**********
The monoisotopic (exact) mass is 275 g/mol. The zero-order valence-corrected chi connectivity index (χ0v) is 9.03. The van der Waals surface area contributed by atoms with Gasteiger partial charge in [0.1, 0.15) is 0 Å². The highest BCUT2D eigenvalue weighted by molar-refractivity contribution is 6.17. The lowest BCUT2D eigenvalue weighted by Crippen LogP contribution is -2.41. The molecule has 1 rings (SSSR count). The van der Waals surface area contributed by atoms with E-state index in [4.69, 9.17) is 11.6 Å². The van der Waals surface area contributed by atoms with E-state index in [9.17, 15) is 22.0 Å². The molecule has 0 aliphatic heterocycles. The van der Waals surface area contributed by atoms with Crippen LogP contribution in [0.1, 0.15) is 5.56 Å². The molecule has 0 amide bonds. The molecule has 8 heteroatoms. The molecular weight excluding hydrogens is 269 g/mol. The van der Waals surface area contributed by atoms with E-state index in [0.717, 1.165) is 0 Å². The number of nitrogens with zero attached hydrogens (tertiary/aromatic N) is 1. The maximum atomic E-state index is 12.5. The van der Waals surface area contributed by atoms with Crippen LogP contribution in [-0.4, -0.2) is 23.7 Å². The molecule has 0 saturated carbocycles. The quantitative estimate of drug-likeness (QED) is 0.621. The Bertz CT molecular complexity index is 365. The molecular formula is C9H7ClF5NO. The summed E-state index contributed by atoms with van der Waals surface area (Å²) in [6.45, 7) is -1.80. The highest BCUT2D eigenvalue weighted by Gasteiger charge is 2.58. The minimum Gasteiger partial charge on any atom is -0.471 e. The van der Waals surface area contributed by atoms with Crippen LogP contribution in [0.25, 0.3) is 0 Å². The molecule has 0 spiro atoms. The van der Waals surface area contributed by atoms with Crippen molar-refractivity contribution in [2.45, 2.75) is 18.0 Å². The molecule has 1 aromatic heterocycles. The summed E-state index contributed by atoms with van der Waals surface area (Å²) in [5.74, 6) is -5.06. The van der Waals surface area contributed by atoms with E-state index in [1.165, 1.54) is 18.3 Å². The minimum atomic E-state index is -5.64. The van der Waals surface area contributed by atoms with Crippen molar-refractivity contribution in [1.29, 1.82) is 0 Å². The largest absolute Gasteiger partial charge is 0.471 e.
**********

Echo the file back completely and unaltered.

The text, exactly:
The monoisotopic (exact) mass is 275 g/mol. The zero-order valence-corrected chi connectivity index (χ0v) is 9.03. The van der Waals surface area contributed by atoms with Gasteiger partial charge in [0.1, 0.15) is 0 Å². The highest BCUT2D eigenvalue weighted by molar-refractivity contribution is 6.17. The lowest BCUT2D eigenvalue weighted by Crippen LogP contribution is -2.41. The molecule has 1 rings (SSSR count). The van der Waals surface area contributed by atoms with E-state index in [4.69, 9.17) is 11.6 Å². The van der Waals surface area contributed by atoms with E-state index in [9.17, 15) is 22.0 Å². The molecule has 0 aliphatic heterocycles. The van der Waals surface area contributed by atoms with Crippen LogP contribution in [0.1, 0.15) is 5.56 Å². The molecule has 0 amide bonds. The molecule has 8 heteroatoms. The molecular weight excluding hydrogens is 269 g/mol. The van der Waals surface area contributed by atoms with E-state index in [0.717, 1.165) is 0 Å². The number of nitrogens with zero attached hydrogens (tertiary/aromatic N) is 1. The maximum atomic E-state index is 12.5. The van der Waals surface area contributed by atoms with Crippen LogP contribution in [-0.4, -0.2) is 23.7 Å². The molecule has 0 saturated carbocycles. The quantitative estimate of drug-likeness (QED) is 0.621. The Bertz CT molecular complexity index is 365. The molecular formula is C9H7ClF5NO. The summed E-state index contributed by atoms with van der Waals surface area (Å²) in [6.45, 7) is -1.80. The highest BCUT2D eigenvalue weighted by Gasteiger charge is 2.58. The minimum Gasteiger partial charge on any atom is -0.471 e. The van der Waals surface area contributed by atoms with Crippen LogP contribution in [0.25, 0.3) is 0 Å². The molecule has 0 spiro atoms. The van der Waals surface area contributed by atoms with Crippen molar-refractivity contribution in [2.45, 2.75) is 18.0 Å². The molecule has 1 aromatic heterocycles. The summed E-state index contributed by atoms with van der Waals surface area (Å²) in [5.74, 6) is -5.06. The van der Waals surface area contributed by atoms with E-state index in [1.165, 1.54) is 18.3 Å². The minimum atomic E-state index is -5.64. The van der Waals surface area contributed by atoms with Crippen molar-refractivity contribution in [1.29, 1.82) is 0 Å². The largest absolute Gasteiger partial charge is 0.471 e.